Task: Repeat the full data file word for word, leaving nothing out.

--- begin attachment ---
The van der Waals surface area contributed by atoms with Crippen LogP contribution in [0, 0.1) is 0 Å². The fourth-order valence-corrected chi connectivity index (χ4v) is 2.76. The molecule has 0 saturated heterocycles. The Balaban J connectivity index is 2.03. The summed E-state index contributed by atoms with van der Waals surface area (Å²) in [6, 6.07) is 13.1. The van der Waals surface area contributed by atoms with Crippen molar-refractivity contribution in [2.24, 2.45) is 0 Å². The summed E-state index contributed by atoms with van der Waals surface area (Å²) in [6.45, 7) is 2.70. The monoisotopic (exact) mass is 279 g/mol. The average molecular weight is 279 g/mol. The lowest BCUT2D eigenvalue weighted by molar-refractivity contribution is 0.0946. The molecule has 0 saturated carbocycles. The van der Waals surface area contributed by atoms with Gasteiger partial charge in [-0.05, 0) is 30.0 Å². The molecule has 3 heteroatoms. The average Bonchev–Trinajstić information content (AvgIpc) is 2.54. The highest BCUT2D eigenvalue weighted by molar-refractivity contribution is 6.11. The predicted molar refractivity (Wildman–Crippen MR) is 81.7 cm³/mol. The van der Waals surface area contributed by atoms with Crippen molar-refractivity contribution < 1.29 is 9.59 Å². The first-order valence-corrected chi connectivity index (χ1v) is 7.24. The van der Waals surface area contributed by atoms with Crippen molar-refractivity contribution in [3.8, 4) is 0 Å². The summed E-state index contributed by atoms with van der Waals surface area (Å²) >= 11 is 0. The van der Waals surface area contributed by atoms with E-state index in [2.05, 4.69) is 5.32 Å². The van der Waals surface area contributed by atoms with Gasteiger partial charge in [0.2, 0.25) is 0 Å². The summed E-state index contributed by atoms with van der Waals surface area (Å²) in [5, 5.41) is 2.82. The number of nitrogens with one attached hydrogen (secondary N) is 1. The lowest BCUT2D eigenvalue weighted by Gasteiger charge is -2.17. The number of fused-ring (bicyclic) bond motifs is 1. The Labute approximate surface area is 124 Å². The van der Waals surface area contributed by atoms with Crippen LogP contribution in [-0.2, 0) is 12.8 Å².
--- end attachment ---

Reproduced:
The van der Waals surface area contributed by atoms with Crippen LogP contribution in [0, 0.1) is 0 Å². The fourth-order valence-corrected chi connectivity index (χ4v) is 2.76. The molecule has 0 saturated heterocycles. The Balaban J connectivity index is 2.03. The summed E-state index contributed by atoms with van der Waals surface area (Å²) in [6, 6.07) is 13.1. The van der Waals surface area contributed by atoms with Crippen molar-refractivity contribution in [2.24, 2.45) is 0 Å². The summed E-state index contributed by atoms with van der Waals surface area (Å²) in [6.45, 7) is 2.70. The monoisotopic (exact) mass is 279 g/mol. The average molecular weight is 279 g/mol. The lowest BCUT2D eigenvalue weighted by molar-refractivity contribution is 0.0946. The molecule has 0 saturated carbocycles. The van der Waals surface area contributed by atoms with Gasteiger partial charge in [-0.05, 0) is 30.0 Å². The molecule has 3 heteroatoms. The average Bonchev–Trinajstić information content (AvgIpc) is 2.54. The highest BCUT2D eigenvalue weighted by molar-refractivity contribution is 6.11. The predicted molar refractivity (Wildman–Crippen MR) is 81.7 cm³/mol. The van der Waals surface area contributed by atoms with Crippen molar-refractivity contribution < 1.29 is 9.59 Å². The first-order valence-corrected chi connectivity index (χ1v) is 7.24. The van der Waals surface area contributed by atoms with Crippen molar-refractivity contribution in [3.8, 4) is 0 Å². The summed E-state index contributed by atoms with van der Waals surface area (Å²) >= 11 is 0. The van der Waals surface area contributed by atoms with E-state index in [2.05, 4.69) is 5.32 Å². The van der Waals surface area contributed by atoms with Gasteiger partial charge in [0.2, 0.25) is 0 Å². The summed E-state index contributed by atoms with van der Waals surface area (Å²) in [5, 5.41) is 2.82. The number of nitrogens with one attached hydrogen (secondary N) is 1. The lowest BCUT2D eigenvalue weighted by Gasteiger charge is -2.17. The number of fused-ring (bicyclic) bond motifs is 1. The Labute approximate surface area is 124 Å². The van der Waals surface area contributed by atoms with Crippen LogP contribution in [-0.2, 0) is 12.8 Å².